If only we had a crystal ball and could have seen the coronavirus coming. How we would have managed our public finances and economic policy differently is hard to figure.
Now everybody would love a crystal ball to see how will all of this play out for Ireland's future and the global economy in the next few years. Whatever about the hazardous business of predicting the future, some core truths are emerging.
There won't be a V-shaped recovery. The economic shock was more severe than the last financial crisis but the impact may not last as long. Despite our massive national debt of €200bn, we are in a reasonably good position to borrow our way through some of this.
Low interest rates are likely to stay for a while, which is a relief for our ability to borrow. So that isn't too bad. But then comes the bit that is hardest to swallow.
We should borrow only for one-off crisis-related or economic investment purposes. More permanent pandemic-related spending will have to be clawed back by the exchequer. That means higher taxes.
Former Central Bank governor Patrick Honohan put a realistic shape on many of these issues when he presented at a webinar yesterday organised by the Royal Irish Academy.
One graph he produced showed how it took us a decade to get unemployment back to its low 2007 level of under 5pc. It may not take that long this time, but Honohan's possible scenarios up to 2022 envisage an unemployment rate of around 10pc in two years' time or maybe 8pc, depending on various factors.
Excluding the extraordinary events of recent months, the last time we had unemployment as high as 10pc was in 2015. Our social welfare bill that year was just under €20bn. Incredibly, due to higher spending, a bigger population and the housing crisis, the estimated spend for 2020 before coronavirus broke was €21.2bn, even though our unemployment rate had fallen to just 5pc.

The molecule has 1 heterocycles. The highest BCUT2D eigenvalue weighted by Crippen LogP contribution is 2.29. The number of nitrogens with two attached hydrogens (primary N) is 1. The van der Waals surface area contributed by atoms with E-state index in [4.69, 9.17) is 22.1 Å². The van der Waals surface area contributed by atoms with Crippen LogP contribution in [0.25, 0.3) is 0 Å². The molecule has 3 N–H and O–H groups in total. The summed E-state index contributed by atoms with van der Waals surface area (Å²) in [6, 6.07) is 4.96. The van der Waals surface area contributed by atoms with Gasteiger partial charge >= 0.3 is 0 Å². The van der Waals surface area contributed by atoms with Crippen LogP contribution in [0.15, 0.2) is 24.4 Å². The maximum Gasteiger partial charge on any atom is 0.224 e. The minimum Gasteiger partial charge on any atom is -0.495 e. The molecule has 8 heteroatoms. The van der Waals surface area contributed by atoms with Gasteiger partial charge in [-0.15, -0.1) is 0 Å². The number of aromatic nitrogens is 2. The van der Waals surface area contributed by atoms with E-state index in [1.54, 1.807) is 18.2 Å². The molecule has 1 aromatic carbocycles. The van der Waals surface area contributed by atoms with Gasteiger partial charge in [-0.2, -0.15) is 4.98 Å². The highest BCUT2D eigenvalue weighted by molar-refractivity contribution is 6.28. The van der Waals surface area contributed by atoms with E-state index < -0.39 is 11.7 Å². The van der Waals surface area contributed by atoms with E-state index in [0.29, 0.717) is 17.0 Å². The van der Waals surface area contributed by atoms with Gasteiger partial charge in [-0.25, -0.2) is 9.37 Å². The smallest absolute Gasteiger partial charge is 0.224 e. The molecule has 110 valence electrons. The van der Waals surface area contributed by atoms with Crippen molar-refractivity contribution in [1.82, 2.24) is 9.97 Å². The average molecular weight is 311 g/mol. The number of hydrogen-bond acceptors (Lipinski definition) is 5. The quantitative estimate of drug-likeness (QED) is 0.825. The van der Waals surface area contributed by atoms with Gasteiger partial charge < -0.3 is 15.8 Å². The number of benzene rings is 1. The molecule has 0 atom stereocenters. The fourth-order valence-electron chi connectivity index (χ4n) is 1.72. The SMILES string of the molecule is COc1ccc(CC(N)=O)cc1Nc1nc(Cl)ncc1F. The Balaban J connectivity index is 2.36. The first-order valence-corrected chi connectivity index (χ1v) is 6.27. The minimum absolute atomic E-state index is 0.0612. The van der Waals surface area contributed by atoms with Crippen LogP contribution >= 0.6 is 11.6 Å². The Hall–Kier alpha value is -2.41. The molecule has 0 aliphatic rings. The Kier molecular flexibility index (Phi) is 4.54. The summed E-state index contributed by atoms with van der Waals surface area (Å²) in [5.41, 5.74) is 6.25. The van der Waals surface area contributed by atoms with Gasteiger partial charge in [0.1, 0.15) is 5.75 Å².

So, even when the exceptional social welfare measures wind down, and we end up with an unemployment rate of 10pc, the cost still will be high. This money will have to be clawed back somehow. We can't borrow to fund our long-term unemployment social welfare payments.
Other serious outlays beckon for which we should not and cannot borrow to fund. A higher public sector pay bill is one. Pay increases, due under existing agreements, will have to be funded through normal taxation.
Against a backdrop of higher unemployment and the folly of borrowing to fund it, cutbacks or higher taxes are likely. This is a recipe for greater inequality. Honohan says this will have to be contained.
Funding ongoing higher expenditure from exchequer revenues is difficult, especially when some of those revenues are under pressure.
Honohan used a wonderful word to describe the nature of some of our more recent boom-time tax windfalls - evanescent.
Evanescent is defined as "soon passing out of sight, memory or existence; quickly fading or disappearing". He clearly has corporate taxes in mind here, but other tax categories could come under pressure if the economy does not bounce back quickly.
But it isn't all bad news on the horizon. Some tailwinds are in our favour. It appears that the interest rate environment is supportive when it comes to borrowing to get through the crisis.
As Honohan showed in one slide, the decline in global interest rates is a long-term trend, with a clear downward trajectory running since 1980. Previous low interest rate periods have lasted a long time too.
But how much is left in this low interest-rate cycle? Aside from cheap loans we may be able to get from the EU or the ECB's bond buying programme, we could borrow 10-year money right now at very low rates.
While our national debt shot up in the wake of the financial crisis, our interest rate repayments, as a percentage of how much tax we take in, behaved differently.
At its worst point in 2014 we were handing over 20pc of our tax take to fund our debt. That has nearly halved to closer to 10pc, despite not having paid back any of the debt.
Honohan's message was not one of despair, but measured realism. We may well bounce back quickly, but there will be lasting economic effects from this. Heavy public spending is needed both for defensive measures and for recovery and repositioning.
We need to keep our borrowing risk premium low. The best way to do that is to use borrowing to fund one-off or temporary projects.
Perhaps the toughest message in his presentation is not to 'waste' public funds on creditors and rentiers of non-viable firms. But equally we should avoid the collapse of firms with viable business models.
Making a determination like this will prove extremely difficult. It will be divisive political dynamite for the new three-party Government.